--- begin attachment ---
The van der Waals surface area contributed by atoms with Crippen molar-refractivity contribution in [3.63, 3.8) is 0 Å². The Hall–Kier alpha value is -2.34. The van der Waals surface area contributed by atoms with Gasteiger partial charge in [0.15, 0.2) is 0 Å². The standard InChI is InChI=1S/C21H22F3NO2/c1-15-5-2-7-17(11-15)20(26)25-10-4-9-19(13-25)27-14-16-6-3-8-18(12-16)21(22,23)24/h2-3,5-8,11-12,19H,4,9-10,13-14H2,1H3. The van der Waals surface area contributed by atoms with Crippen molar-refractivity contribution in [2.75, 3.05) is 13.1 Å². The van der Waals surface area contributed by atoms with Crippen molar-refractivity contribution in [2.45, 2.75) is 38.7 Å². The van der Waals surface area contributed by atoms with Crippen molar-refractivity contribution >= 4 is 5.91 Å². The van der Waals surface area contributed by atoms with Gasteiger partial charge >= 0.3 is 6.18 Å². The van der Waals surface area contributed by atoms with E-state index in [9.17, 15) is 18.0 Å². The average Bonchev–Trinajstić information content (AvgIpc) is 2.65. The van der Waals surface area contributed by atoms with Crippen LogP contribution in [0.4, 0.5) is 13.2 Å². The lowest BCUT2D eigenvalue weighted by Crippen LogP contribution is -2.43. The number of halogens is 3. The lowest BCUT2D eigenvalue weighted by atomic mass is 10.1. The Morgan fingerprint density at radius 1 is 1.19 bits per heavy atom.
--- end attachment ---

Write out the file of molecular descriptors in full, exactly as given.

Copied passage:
The van der Waals surface area contributed by atoms with Crippen molar-refractivity contribution in [3.63, 3.8) is 0 Å². The Hall–Kier alpha value is -2.34. The van der Waals surface area contributed by atoms with Gasteiger partial charge in [0.15, 0.2) is 0 Å². The standard InChI is InChI=1S/C21H22F3NO2/c1-15-5-2-7-17(11-15)20(26)25-10-4-9-19(13-25)27-14-16-6-3-8-18(12-16)21(22,23)24/h2-3,5-8,11-12,19H,4,9-10,13-14H2,1H3. The van der Waals surface area contributed by atoms with Crippen molar-refractivity contribution in [2.75, 3.05) is 13.1 Å². The van der Waals surface area contributed by atoms with Crippen molar-refractivity contribution in [2.45, 2.75) is 38.7 Å². The van der Waals surface area contributed by atoms with Crippen molar-refractivity contribution >= 4 is 5.91 Å². The van der Waals surface area contributed by atoms with Gasteiger partial charge >= 0.3 is 6.18 Å². The van der Waals surface area contributed by atoms with E-state index in [9.17, 15) is 18.0 Å². The average Bonchev–Trinajstić information content (AvgIpc) is 2.65. The van der Waals surface area contributed by atoms with Crippen LogP contribution in [0.4, 0.5) is 13.2 Å². The lowest BCUT2D eigenvalue weighted by Crippen LogP contribution is -2.43. The number of halogens is 3. The lowest BCUT2D eigenvalue weighted by atomic mass is 10.1. The Morgan fingerprint density at radius 1 is 1.19 bits per heavy atom.